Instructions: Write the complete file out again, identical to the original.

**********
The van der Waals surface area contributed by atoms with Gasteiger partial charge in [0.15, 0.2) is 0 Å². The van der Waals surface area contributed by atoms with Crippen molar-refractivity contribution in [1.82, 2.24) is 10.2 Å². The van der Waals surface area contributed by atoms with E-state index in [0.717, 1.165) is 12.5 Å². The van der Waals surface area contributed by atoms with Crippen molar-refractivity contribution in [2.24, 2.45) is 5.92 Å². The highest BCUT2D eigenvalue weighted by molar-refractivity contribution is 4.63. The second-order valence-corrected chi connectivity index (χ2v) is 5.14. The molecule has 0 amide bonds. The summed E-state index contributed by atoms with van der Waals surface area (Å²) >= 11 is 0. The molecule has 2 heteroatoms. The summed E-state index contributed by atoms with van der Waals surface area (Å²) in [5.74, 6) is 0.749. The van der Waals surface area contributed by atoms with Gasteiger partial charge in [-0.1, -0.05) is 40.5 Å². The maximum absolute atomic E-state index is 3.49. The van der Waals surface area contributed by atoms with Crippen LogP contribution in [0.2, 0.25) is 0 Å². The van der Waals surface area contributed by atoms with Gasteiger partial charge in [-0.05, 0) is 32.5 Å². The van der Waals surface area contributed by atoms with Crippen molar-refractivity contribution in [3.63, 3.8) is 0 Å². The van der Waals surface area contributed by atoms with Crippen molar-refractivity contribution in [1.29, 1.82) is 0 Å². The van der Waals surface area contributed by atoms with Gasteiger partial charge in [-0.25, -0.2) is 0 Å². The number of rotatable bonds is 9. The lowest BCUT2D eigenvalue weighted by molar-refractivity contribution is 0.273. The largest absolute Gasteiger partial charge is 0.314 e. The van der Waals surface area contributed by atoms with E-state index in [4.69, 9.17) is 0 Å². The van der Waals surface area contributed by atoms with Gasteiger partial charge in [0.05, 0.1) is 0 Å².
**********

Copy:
The van der Waals surface area contributed by atoms with Gasteiger partial charge in [0.15, 0.2) is 0 Å². The van der Waals surface area contributed by atoms with Crippen molar-refractivity contribution in [1.82, 2.24) is 10.2 Å². The van der Waals surface area contributed by atoms with E-state index in [0.717, 1.165) is 12.5 Å². The van der Waals surface area contributed by atoms with Crippen molar-refractivity contribution in [2.24, 2.45) is 5.92 Å². The highest BCUT2D eigenvalue weighted by molar-refractivity contribution is 4.63. The second-order valence-corrected chi connectivity index (χ2v) is 5.14. The molecule has 0 amide bonds. The summed E-state index contributed by atoms with van der Waals surface area (Å²) >= 11 is 0. The molecule has 2 heteroatoms. The summed E-state index contributed by atoms with van der Waals surface area (Å²) in [5.74, 6) is 0.749. The van der Waals surface area contributed by atoms with Gasteiger partial charge in [-0.1, -0.05) is 40.5 Å². The maximum absolute atomic E-state index is 3.49. The van der Waals surface area contributed by atoms with Crippen LogP contribution in [0.2, 0.25) is 0 Å². The van der Waals surface area contributed by atoms with Gasteiger partial charge in [-0.05, 0) is 32.5 Å². The van der Waals surface area contributed by atoms with Crippen molar-refractivity contribution in [3.63, 3.8) is 0 Å². The van der Waals surface area contributed by atoms with Crippen molar-refractivity contribution in [1.29, 1.82) is 0 Å². The van der Waals surface area contributed by atoms with Gasteiger partial charge in [-0.25, -0.2) is 0 Å². The number of rotatable bonds is 9. The lowest BCUT2D eigenvalue weighted by molar-refractivity contribution is 0.273. The largest absolute Gasteiger partial charge is 0.314 e. The van der Waals surface area contributed by atoms with E-state index in [4.69, 9.17) is 0 Å². The van der Waals surface area contributed by atoms with Gasteiger partial charge in [0.05, 0.1) is 0 Å².